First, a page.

You know, you and I are both from the parts of our parties that believe in global solutions, from the orthodox view of British foreign policy. Really, our rules-based international system and seeking global cooperation and supporting global institutions. Now, that's not going very well in this particular crisis. Somebody told me the other day, though, the first thing George W Bush did in the financial crisis was to call Hu Jintao, so that the US and China were in close cooperation throughout. Well, that's pretty different now where you have governments closing borders, making sure they get equipment before others. But to me, having spent years like you have in foreign policy, the most striking thing about this crisis, the most frightening of all, is the remarkable absence of international cooperation. Yes, there's some cooperation among central banks and tremendous cooperation among scientists around the world. So, we can't say there's no international cooperation, but among governments, [there is] really a striking absence of international cooperation. And ironically, of course, this crisis makes the case for us that we can only solve global problems globally. 

All the pressures of this crisis, the need for national resilience, the rise in unemployment that we're going to see – is that going to give us a new wave of nationalism, or are all those of us who say that the crisis just proves the point about global cooperation on climate change and other global issues going to prevail?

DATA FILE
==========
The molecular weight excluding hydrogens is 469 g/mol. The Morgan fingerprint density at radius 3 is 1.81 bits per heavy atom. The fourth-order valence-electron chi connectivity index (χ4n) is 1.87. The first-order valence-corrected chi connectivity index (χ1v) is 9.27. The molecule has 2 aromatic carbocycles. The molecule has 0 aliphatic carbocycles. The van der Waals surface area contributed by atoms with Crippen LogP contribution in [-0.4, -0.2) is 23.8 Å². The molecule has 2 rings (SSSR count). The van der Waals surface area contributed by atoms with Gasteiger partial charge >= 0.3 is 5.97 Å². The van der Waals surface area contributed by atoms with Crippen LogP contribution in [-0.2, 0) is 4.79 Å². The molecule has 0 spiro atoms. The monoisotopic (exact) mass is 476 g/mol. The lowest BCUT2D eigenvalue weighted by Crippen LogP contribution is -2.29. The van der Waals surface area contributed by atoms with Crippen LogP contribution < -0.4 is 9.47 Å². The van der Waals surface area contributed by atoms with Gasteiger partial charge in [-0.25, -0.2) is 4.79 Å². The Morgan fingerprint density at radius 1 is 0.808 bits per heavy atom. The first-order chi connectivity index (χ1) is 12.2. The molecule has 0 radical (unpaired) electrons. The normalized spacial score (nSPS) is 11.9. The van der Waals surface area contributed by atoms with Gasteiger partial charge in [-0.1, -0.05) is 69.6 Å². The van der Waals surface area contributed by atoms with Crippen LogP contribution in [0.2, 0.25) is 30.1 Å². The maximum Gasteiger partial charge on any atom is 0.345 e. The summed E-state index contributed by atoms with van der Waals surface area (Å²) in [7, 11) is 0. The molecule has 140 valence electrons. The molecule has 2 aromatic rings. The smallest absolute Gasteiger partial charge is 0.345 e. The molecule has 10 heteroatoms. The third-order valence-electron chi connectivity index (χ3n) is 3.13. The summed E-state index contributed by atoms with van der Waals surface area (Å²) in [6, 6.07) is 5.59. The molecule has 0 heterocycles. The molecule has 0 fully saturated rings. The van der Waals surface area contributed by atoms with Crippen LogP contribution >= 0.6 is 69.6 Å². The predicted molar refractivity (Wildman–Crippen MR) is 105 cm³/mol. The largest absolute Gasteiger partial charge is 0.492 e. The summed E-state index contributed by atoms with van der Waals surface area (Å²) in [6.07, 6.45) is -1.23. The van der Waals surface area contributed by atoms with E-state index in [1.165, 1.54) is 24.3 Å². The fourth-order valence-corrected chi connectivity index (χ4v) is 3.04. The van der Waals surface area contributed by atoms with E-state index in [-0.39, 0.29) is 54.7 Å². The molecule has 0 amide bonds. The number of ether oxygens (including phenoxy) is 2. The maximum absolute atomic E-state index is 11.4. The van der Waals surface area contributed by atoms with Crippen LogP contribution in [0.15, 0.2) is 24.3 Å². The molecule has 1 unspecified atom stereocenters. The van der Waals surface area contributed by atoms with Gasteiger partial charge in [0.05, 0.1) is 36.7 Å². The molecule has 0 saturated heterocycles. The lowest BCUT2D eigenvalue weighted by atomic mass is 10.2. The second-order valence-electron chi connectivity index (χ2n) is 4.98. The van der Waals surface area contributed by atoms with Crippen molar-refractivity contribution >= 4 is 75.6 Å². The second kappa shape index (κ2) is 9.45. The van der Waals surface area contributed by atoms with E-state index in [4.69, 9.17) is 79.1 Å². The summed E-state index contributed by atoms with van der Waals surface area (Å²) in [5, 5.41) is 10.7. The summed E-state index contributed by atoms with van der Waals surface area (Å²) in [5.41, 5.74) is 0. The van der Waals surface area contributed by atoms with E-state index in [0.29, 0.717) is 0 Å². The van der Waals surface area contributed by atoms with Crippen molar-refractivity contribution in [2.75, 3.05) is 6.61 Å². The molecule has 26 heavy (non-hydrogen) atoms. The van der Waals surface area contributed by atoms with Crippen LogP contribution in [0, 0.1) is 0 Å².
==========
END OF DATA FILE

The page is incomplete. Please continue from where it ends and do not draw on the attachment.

Alexander: I think you have to see honestly that we will know by the end of the year which path the world is going to take. There is certainly a plausible, perhaps most likely scenario where you see Donald Trump re-elected, resurgent nationalism in Beijing and ... a continued fractious debate as to who is the ‘anchoring power’ of the global order in the years ahead. Rather, more optimistically, you could see Joe Biden elected as president in November and you could see the re-emergence [of what] somebody described as a kind of pragmatic, internationalist rule of ’Rooseveltanism’ from the US. I think Roosevelt is very relevant here, because let's look at where he began in 1932 and then managed in 1945: the post-war order of the Bretton Woods system, the United Nations that we've all grown up with. The truth is, it was the shared experience of the First World War, the Second World War and the intervening period of the depression that proved the need for such institutions to the world. The isolationist, nationalist, unpopular sponsors of the past were inadequate for the kind of world we wanted to build at that time. It was the lived experience of that generation that many hoped would have been impossible for Franklin Roosevelt to achieve in 1932 that became, if not inevitable, at least possible in 1945.